Fallers included Land Securities, which dropped 14.6p to 590.6p even though it revealed 96.9% occupancy in its central London office portfolio.

Meanwhile, FTSE 250-listed Derwent London and Great Portland Estates fell 46p to 1863p and 18.8p to 413p respectively after analysts at Jefferies removed “buy” recommendations on the pair and lowered price targets.

In the energy sector, British Gas owner Centrica lost 4% or 7.45p to 158.7p and the poor run for biomass power station business Drax continued in the FTSE 250 index with a fall of 6.1p to 434p.

The biggest rise in the second tier came from Ithaca Energy, which jumped 8% or 13.6p to 176.8p following the go ahead for the Rosebank development off the Shetland Islands. Ithaca has a 20% interest in the UK’s largest undeveloped field.

The FTSE 250 fell 24.42 points to 18,312.23, while the FTSE 100 stood less than one points lower at 7624.78.

Summer heatwave cools Autumn/Winter sales at H&M

08:14 , Daniel O'Boyle

H&M’s sales this month are set to fall by 10% as the late burst of hot weather cooled interest in the rollout of its Autumn/Winter line.

The fast fashion giant said “unusually hot weather in several of the company’s European markets” hit sales, as the mercury in London hit 33 degrees.

It follows “flattish” revenue over the Summer, even as rival Zara’s sales boomed.

H&M, like most fast-fashion retailers, as been working to up its profit margins. Last week, the business started charging for returns, in an attempt to discourage shoppers from buying an item, often on credit, wearing it once and then bringing it back.

CEO Helena Helmersson said: “The focus during the quarter has been on profitability and inventory efficiency, resulting in strong cash flow and good profit development. We are taking further steps towards our goals and creating conditions for profitable growth over time.”


Flutter to buy Serbian betting firm for £123 million

07:59 , Daniel O'Boyle

Paddy Power owner Flutter has spent £123 million to buy a majority stake in Serbian betting firm MaxBet.

Flutter will acquire 51% of the business, which owns both betting shops and an online business in Serbia, with an option to buy the remainder “on similar terms” in 2029. MaxBet’s revenue in the 12 months to June 2023 was €145 million (£126 million), with profits of €32 million.

MaxBet may have appeared a likelier target for Flutter’s main rival Entain, which owns Ladbrokes and Coral and set out plans last year to acquire a series of “local heroes” in Eastern European countries. Flutter, apart from the 2019 purchase of a Georgian betting site, has generally stuck to brands that operate in larger countries.

Flutter CEO Peter Jackson said: “We believe MaxBet is an excellent opportunity to replicate the success we have achieved in markets like Georgia, India and Italy by acquiring a strong brand in a podium position, where we see a compelling opportunity to combine that extensive local expertise with the power of the Flutter Edge to accelerate and transform growth.”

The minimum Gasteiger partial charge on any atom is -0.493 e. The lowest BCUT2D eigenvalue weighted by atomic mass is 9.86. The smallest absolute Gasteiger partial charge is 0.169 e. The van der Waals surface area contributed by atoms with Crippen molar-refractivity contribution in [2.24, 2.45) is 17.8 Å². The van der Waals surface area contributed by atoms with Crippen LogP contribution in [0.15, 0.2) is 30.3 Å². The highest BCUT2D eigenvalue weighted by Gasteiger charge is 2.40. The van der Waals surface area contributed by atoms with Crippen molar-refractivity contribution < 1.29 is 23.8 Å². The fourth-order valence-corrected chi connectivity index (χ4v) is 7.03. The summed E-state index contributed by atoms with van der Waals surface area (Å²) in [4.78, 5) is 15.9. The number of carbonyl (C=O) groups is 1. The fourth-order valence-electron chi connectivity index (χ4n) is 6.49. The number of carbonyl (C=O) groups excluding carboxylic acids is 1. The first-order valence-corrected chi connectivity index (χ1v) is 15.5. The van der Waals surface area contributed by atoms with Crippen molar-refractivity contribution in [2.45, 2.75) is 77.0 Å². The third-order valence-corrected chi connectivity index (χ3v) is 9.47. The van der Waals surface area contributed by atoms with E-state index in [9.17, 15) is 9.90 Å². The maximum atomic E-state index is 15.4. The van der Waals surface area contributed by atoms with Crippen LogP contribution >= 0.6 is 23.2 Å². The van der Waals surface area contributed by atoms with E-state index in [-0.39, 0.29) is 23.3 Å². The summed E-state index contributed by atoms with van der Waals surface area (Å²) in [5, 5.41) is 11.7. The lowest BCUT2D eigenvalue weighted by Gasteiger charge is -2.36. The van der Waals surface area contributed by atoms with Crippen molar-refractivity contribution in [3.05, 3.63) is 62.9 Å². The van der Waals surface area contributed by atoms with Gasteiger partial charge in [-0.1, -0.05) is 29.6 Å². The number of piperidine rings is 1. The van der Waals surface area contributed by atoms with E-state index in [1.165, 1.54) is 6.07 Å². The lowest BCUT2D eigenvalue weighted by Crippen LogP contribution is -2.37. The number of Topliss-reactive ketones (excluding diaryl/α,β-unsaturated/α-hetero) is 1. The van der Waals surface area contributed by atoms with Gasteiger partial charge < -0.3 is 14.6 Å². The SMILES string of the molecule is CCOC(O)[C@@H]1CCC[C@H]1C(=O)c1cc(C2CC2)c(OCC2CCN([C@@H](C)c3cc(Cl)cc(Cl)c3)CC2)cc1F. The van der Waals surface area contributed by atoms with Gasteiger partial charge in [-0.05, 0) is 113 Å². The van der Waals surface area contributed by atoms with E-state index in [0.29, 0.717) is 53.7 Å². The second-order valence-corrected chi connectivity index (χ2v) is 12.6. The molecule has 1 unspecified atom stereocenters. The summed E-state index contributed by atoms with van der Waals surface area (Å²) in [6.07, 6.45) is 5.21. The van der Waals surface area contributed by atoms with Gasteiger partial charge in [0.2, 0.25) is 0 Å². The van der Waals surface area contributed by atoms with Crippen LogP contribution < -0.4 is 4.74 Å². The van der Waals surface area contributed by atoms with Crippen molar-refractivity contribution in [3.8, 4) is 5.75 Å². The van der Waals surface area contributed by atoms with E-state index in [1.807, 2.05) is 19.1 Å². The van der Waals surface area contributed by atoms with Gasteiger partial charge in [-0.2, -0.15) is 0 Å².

Everyman losses grow fivefold as ticket sales slide

07:26 , Simon Hunt

Losses at Everyman grew fivefold after a fall in ticket sales at the cinema chain.

The firm posted a pre-tax loss of £4.3 million for the first six months of the year, up from just under £800k a year ago, as admission numbers fell 11% to 1.6 million. But it said sales had begun to rise in recent weeks following the blockbuster Barbie and Oppenheimer releases.

Everyman expanded its credit facilities from £25m to £35m and agreed a sale-and-leaseback deal on one of its sites to swallow the losses. It said it would continue to be a going concern under scenarios in which ticket sales did not fall further.

Islington’s Screen on the Green (Matt Writtle)
Islington’s Screen on the Green (Matt Writtle)

US worries hit sentiment, FTSE 100 seen slightly lower

07:25 , Graeme Evans

The poor run for Wall Street shares continued yesterday after all three major benchmarks closed more than 1% lower, led by a fall of 1.6% for the Nasdaq Composite.

The slump came as the economic outlook darkened due to weaker-than-expected consumer confidence figures and as traders worried about a US government shutdown if Congress fails to agree funding beyond the end of this month.

The prospect of higher-for-longer US interest rates has also depressed sentiment in the past week, leaving the S&P 500 index at a thiree month low following last night’s decline of 1.5%.

Shares in Paris and Frankfurt came under pressure yesterday, although the boost of a weaker pound on overseas-earning stocks helped the FTSE 100 index to close near its opening mark.

Sterling today stood at $1.214, having fallen to its lowest level since March earlier this week.

CMC Markets expects the FTSE 100 to open nine points lower at 7616, while futures markets are pointing to a better session on Wall Street later today. Markets in Asia were higher this morning, led by the Hang Seng index with a 0.7% improvement.

Recap: Yesterday’s top stories

Tuesday 26 September 2023 22:43 , Simon Hunt

Good morning. Here’s a summary of our top headlines from yesterday: